RISK AND OPPORTUNITY COST OF CAPITAL
Measuring Risk and Return

All capital budget decision making involves two basic computations, one involving the rate of return on the project, called the internal rate of return, and the other, the amount of risk being undertaken, called standard deviation-coefficient of variation analysis. No corporate long term investment decision is valid unless this risk / return relationship is established and computed.

The computation of the amount of comparative risk between two or more projects or for a single project, is based on well established statistical principles related to historical data directly associated with the project, or by analogous, credible experience of similar projects.

The concept of standard deviation, the surrogate for risk, is a universally accepted, scientific idea that all fortuitous events tend to cluster around an average, called the mean, and that mean represents the underlying average probability of that event, like sales, for example.

The extent to which past sales might vary from that mean represents the risk associated with predicting the future sales of that company or product. That variance of past results can be measured and quantified and thus compared with other potential investments that could be made. Thus, variability from an average number represents the basis upon which objective risk is measured.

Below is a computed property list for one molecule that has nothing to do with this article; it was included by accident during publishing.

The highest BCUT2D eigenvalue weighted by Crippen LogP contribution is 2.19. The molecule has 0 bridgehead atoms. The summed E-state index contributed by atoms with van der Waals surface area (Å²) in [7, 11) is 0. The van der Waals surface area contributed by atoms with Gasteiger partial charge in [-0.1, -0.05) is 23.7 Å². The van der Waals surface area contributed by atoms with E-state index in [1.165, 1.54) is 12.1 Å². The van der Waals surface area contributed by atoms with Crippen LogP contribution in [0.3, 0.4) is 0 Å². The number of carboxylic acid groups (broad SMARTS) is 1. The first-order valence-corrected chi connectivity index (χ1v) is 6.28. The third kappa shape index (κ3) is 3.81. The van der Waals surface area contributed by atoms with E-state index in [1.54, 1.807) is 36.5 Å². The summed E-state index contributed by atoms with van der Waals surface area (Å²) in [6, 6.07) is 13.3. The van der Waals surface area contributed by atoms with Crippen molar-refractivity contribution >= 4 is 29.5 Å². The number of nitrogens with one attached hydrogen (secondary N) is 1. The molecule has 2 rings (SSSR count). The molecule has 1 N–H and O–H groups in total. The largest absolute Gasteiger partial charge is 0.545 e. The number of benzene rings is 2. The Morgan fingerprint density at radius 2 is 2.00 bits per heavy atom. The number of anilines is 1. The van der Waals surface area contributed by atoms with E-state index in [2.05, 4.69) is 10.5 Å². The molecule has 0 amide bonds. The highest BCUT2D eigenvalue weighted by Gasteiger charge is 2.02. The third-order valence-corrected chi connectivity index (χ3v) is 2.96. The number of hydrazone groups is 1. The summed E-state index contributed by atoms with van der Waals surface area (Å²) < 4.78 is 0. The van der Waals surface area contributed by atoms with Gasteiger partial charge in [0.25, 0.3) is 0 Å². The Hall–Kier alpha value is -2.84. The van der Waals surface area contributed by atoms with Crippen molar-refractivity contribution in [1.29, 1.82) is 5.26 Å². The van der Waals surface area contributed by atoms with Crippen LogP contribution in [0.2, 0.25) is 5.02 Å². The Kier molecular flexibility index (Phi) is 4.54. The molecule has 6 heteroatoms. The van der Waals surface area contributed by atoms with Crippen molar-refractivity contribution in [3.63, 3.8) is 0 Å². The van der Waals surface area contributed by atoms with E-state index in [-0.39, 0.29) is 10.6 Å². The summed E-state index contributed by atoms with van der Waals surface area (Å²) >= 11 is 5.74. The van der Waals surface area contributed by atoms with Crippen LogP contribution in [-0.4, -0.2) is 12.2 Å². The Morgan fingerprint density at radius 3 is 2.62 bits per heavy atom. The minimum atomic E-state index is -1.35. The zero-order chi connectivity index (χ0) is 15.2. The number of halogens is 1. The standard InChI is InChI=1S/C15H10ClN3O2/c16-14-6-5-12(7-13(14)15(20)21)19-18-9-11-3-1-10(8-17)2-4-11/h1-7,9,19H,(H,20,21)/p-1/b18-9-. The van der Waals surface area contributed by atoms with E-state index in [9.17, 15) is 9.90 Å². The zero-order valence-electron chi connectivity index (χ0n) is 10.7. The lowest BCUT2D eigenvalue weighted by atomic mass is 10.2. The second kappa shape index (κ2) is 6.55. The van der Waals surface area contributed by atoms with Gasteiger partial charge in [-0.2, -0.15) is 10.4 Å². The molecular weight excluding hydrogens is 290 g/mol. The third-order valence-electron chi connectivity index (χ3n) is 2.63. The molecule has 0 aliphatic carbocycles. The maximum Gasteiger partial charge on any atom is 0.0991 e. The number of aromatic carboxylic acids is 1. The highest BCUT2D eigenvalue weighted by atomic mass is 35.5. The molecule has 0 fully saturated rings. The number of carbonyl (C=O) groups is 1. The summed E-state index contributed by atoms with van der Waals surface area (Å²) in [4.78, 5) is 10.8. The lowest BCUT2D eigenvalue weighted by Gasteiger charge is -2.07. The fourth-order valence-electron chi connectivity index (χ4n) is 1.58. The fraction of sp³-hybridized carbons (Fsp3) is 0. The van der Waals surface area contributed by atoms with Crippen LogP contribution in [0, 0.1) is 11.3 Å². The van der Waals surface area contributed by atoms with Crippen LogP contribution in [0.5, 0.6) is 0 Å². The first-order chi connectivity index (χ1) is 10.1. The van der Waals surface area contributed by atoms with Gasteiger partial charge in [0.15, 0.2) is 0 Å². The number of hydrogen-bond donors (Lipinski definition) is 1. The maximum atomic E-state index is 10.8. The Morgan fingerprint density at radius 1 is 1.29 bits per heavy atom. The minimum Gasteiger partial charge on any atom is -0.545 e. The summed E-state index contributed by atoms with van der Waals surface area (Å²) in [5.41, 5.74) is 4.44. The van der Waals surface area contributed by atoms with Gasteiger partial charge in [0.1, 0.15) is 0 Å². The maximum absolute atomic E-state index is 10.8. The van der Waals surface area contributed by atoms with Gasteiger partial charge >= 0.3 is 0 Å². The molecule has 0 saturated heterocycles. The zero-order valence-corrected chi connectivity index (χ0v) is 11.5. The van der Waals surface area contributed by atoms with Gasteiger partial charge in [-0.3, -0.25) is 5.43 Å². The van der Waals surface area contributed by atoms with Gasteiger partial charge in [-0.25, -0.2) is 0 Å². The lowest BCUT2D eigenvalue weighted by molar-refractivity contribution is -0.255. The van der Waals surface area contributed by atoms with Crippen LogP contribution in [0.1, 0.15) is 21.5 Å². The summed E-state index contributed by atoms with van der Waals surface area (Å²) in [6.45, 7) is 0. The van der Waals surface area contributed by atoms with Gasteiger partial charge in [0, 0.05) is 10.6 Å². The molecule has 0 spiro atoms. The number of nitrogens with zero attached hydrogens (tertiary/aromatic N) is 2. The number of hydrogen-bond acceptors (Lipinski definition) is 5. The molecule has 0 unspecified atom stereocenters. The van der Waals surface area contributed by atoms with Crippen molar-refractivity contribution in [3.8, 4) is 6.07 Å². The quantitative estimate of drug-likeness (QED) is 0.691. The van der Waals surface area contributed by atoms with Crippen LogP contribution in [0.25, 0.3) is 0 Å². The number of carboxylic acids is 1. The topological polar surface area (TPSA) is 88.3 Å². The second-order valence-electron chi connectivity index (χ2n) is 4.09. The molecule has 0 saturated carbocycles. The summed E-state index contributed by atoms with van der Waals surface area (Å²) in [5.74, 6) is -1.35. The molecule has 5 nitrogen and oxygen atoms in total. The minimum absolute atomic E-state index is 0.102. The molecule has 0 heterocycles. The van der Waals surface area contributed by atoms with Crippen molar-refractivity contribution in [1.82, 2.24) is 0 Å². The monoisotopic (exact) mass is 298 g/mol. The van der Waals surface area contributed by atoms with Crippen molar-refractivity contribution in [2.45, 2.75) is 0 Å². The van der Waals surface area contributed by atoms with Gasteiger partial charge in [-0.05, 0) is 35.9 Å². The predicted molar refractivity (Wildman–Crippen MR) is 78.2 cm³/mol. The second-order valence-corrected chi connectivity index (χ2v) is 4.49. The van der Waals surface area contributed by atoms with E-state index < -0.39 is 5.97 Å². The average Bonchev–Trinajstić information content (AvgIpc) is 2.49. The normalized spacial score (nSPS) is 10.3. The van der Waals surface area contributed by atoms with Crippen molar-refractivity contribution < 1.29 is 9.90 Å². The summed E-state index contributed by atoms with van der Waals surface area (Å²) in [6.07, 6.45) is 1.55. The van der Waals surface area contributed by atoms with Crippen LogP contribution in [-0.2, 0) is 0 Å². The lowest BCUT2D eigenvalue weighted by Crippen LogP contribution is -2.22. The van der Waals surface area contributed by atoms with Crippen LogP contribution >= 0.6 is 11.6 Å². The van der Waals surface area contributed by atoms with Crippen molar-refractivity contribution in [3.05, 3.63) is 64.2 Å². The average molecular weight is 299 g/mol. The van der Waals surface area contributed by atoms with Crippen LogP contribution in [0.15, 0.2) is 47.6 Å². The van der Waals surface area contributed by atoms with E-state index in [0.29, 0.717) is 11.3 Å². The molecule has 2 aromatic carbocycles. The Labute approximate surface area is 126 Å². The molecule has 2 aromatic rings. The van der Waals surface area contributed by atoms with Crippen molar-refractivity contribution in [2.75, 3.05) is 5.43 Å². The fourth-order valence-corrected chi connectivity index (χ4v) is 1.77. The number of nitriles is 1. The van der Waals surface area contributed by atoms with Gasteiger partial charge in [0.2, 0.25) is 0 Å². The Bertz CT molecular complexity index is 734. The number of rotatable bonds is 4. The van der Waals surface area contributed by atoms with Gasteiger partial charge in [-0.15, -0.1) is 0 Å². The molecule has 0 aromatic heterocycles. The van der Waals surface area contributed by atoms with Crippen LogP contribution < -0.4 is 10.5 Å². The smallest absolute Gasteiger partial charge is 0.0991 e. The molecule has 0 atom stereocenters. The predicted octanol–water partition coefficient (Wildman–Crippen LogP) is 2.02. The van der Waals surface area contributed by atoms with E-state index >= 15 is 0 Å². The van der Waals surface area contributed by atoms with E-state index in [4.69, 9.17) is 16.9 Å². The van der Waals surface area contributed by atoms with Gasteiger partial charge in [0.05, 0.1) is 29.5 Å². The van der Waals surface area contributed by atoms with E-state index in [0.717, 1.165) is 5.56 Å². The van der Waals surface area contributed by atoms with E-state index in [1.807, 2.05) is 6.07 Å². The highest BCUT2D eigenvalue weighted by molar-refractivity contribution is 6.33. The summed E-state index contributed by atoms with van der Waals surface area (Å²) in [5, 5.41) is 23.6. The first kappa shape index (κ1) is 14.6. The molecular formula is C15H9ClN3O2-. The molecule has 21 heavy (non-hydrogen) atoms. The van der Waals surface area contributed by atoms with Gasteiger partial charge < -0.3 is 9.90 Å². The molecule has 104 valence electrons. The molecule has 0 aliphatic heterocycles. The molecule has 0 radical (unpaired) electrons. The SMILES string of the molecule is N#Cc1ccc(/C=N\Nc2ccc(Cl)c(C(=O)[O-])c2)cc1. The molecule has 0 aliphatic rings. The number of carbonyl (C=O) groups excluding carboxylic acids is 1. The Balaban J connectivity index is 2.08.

This variability as expressed by idea of one standard deviation from the mean of the experience expresses what statisticians say is about 70% of the what the future experience is likely to be. That is, the future results are likely to be one standard deviation from the mean about 70% of the time Therefore, when one standard deviation is calculated a degree of confidence is established about the likelihood a number being above a calculated range. One standard deviation gives about an 85% confidence level, while two standard deviations from the mean is said to give about 97% confidence of the likelihood of that a future number will be above two standards deviations from the mean. Thus standard deviation analysis puts a number or risk.

Unfortunately, that standard deviation computation has to be adjusted when one compares risk with differing means or expected values. In that scenario, the standard deviation has to be divided by the mean to develop a risk number called coefficient of variation, which becomes the quantification of the risk of an investment that is to be compared to another investment, and is widely used in the capital budgeting process to quantify risk.

The whole idea is that the return one receives on an investment should fairly represent the risk one takes in making it Otherwise the project will be overpriced. This is so because risk is always calculated into the price in relation to the return realized. This is part of the efficient market idea recognized by all knowledgeable purveyors and buyers in all markets. It represents what is called "entrepreneurial thinking" which is that risk taking is desirable as long as there is a straight line relationship between risk and return. If there is the risk is fairly priced. This of course, does not preclude bargain hunting for projects whose prices do reflect the true lower risks of there cash flows.

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